Experiencing J.M Kariuki’s Legend.
By Eudiah Kamonjo.
J.M Kariuki once said, “ Kenya has become a nation of 10 millionaires and 10 million beggars.”
Michael M. Kamau on 21 July 1999 (saxakali.com) wrote that he believes that indeed J.M’s prophesy has come true in modern day Kenya but that this needs to be reviewed to become a nation of 10 millionaries, 10 million middle class and 10 beggars.
I’m not sure…… One thing I’m sure though is that my family and I had the best Easter ever. What would you call a trip that brings everyone in a family truly together for the first time in a long time and takes you back to a time when independent
Kenya was still struggling with misuse of power? A simple drive that leads you to additionally experience the beauty and mystique of our country? A simple search for a deserted spot on the slopes of Ngong Hills and a Maasai man who made what seemed like an ordinary report explosive.
It is 10 a.m by the time we leave our home in southern Nairobi.
Its Easter Sunday (8th April 2007) and everyone’s going to church but we are headed to someplace in Kajiado District to not only see the spot where Kenyan socialist politician and former Nyandarua North Member of Parliament J.M. Kariuki’s body was found but also to meet the Maasai herdsman Musaite Ole Tunda who found his body.
I am pretty excited but my mum barely understands why we have to go to so much trouble just to see some stone and meet some man. All she wants, she humorously complains, is the much praised Maasai land ‘nyama choma’.
We are six of us (my Dad, Mum, brother, sister, me and our youngest one, Wangu named after the famous Wangu wa Makeri who used to sit on men’s backs) – I love that story. Dad is driving with me, Eric and Wangu beside him while Shiru and mum are seated at the back.
As he is driving past Nairobi Cemetery towards the Magadi route, I recall the much I have found out about J.M Kariuki.
He was born Josiah Mwangi Kariuki on 21st March 1929 in Kabati town, Rift Valley Province when Kenya was still under British colonial rule. He was in and out of school for lack of fees until the day (in 1946) he hit the jackpot and won a bet at a Nakuru Horse race which he used to further his education. He attended one of Jomo Kenyatta’s speeches in 1946 which hugely inspired him. J.M went to Kings College in Uganda for his secondary school education and returned (as a 26 year old) to Kenya on 22nd October 1952.Two days earlier,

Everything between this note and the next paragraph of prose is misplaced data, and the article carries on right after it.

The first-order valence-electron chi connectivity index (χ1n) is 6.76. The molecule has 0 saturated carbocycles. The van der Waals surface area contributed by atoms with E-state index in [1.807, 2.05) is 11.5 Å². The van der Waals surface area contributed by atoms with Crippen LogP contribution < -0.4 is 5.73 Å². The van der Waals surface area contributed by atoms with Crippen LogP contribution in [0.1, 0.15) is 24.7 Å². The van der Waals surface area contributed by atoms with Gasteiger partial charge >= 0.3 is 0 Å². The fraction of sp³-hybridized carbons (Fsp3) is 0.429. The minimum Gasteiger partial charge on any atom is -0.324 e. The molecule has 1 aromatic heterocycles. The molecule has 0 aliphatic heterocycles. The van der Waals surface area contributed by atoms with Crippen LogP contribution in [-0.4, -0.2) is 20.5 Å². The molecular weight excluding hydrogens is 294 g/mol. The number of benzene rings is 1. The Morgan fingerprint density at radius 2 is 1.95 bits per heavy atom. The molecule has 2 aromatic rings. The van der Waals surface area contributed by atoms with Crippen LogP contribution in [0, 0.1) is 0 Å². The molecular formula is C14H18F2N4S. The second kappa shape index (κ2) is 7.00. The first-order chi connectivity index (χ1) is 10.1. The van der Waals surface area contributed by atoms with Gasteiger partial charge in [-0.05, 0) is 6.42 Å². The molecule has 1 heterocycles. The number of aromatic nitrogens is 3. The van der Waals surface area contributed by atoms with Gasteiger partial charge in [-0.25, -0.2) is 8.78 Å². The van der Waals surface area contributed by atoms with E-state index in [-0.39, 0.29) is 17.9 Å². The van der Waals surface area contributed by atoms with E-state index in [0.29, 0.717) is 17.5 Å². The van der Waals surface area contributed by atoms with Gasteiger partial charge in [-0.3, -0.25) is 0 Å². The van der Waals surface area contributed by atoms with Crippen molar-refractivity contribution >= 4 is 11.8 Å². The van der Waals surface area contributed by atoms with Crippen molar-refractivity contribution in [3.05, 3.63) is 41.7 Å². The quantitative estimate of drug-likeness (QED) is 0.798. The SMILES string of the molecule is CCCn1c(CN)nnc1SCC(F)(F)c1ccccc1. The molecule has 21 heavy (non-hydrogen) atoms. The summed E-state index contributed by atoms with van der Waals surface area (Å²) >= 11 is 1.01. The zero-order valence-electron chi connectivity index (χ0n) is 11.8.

Kenya had been placed under state of emergency by the Governor, Sir Evelyn Baring.
J.M joined the Mau Mau uprising and after taking his oath, he started working as Mau Mau liaison officer soliciting for money, boots and housing for them. He was arrested and detained in 1953 and released in 1960.
Come late 1960 and J.M.’s relationship with Kenyatta became strained because he became vocal of Kenyatta’s policy on corruption, the widening gap between the rich and the poor, deteriorating relations between the East African community and unfair distribution of land.
In 1974, he was elected as Nyandarua’s Member of Parliament and became Assistant Minister in the Kenyatta Government. His popularity threatened the government of the day. Several days after he was last seen alive (at the Hilton) and was said to be out of the country, his remains were found by a Maasai herdsman, Musaite ole Tunda in a thicket in Ngong hills.
On that day, the two mainstream papers at the time ran two contradictory headlines; Nation Newspaper read something like this ‘J.M. in Zimbabwe’ and Standard Newspaper read ‘J.M.’s body found…..’
A tragic end to a man who was a great orator and leader. He is remembered as a hero who tried to fight against the evils that affect the country to this day.
We make a stop at Olepolos, a well known tourist site due to its breathtaking horizon scene and strong breeze. We take some photos here. A couple of cars with tourists also drive in but what suprises me most is the prescence of a tourist police vehicle. I wonder; is this place so famed?
We meet a Maasai man known as Ole Sankaire and he says he knows where J.M.’s body was found and was willing to take us there. We are now seven of us.
Our next stop is Kisamiss where Dad orders for some boiled meat and ‘nyama choma’. My Dad knows our country like he knows so well the back of his hand. He has been everywhere in Kenya owing to his job as a animal feeds and drugs salesman/distributor.